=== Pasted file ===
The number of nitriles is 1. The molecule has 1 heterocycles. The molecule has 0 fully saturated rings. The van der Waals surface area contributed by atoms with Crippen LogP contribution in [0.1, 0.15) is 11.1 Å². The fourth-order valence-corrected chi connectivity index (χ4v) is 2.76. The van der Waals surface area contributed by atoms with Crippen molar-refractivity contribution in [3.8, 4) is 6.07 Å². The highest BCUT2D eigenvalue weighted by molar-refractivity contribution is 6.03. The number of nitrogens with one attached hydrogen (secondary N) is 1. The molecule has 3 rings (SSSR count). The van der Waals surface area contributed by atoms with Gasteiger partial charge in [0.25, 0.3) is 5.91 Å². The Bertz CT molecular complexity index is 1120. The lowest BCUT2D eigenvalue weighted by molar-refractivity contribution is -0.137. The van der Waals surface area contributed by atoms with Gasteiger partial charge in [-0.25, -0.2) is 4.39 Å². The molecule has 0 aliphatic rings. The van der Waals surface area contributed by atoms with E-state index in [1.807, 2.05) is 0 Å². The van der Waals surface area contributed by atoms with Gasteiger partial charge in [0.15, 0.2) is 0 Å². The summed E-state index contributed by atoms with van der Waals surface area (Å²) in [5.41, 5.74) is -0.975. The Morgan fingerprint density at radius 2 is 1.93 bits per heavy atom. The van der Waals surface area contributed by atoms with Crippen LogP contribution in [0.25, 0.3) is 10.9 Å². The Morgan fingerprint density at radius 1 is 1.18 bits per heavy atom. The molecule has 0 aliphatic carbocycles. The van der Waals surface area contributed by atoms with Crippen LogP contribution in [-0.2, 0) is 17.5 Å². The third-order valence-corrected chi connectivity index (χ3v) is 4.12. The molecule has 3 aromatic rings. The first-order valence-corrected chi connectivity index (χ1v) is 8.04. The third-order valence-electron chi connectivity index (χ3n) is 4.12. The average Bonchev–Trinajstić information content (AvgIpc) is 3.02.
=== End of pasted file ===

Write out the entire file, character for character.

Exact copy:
The number of nitriles is 1. The molecule has 1 heterocycles. The molecule has 0 fully saturated rings. The van der Waals surface area contributed by atoms with Crippen LogP contribution in [0.1, 0.15) is 11.1 Å². The fourth-order valence-corrected chi connectivity index (χ4v) is 2.76. The van der Waals surface area contributed by atoms with Crippen molar-refractivity contribution in [3.8, 4) is 6.07 Å². The highest BCUT2D eigenvalue weighted by molar-refractivity contribution is 6.03. The number of nitrogens with one attached hydrogen (secondary N) is 1. The molecule has 3 rings (SSSR count). The van der Waals surface area contributed by atoms with Gasteiger partial charge in [0.25, 0.3) is 5.91 Å². The Bertz CT molecular complexity index is 1120. The lowest BCUT2D eigenvalue weighted by molar-refractivity contribution is -0.137. The van der Waals surface area contributed by atoms with Gasteiger partial charge in [-0.25, -0.2) is 4.39 Å². The molecule has 0 aliphatic rings. The van der Waals surface area contributed by atoms with E-state index in [1.807, 2.05) is 0 Å². The van der Waals surface area contributed by atoms with Gasteiger partial charge in [0.15, 0.2) is 0 Å². The summed E-state index contributed by atoms with van der Waals surface area (Å²) in [5.41, 5.74) is -0.975. The Morgan fingerprint density at radius 2 is 1.93 bits per heavy atom. The van der Waals surface area contributed by atoms with Crippen LogP contribution in [0.25, 0.3) is 10.9 Å². The Morgan fingerprint density at radius 1 is 1.18 bits per heavy atom. The molecule has 0 aliphatic carbocycles. The van der Waals surface area contributed by atoms with Crippen LogP contribution in [-0.2, 0) is 17.5 Å². The third-order valence-corrected chi connectivity index (χ3v) is 4.12. The molecule has 3 aromatic rings. The first-order valence-corrected chi connectivity index (χ1v) is 8.04. The third-order valence-electron chi connectivity index (χ3n) is 4.12. The average Bonchev–Trinajstić information content (AvgIpc) is 3.02.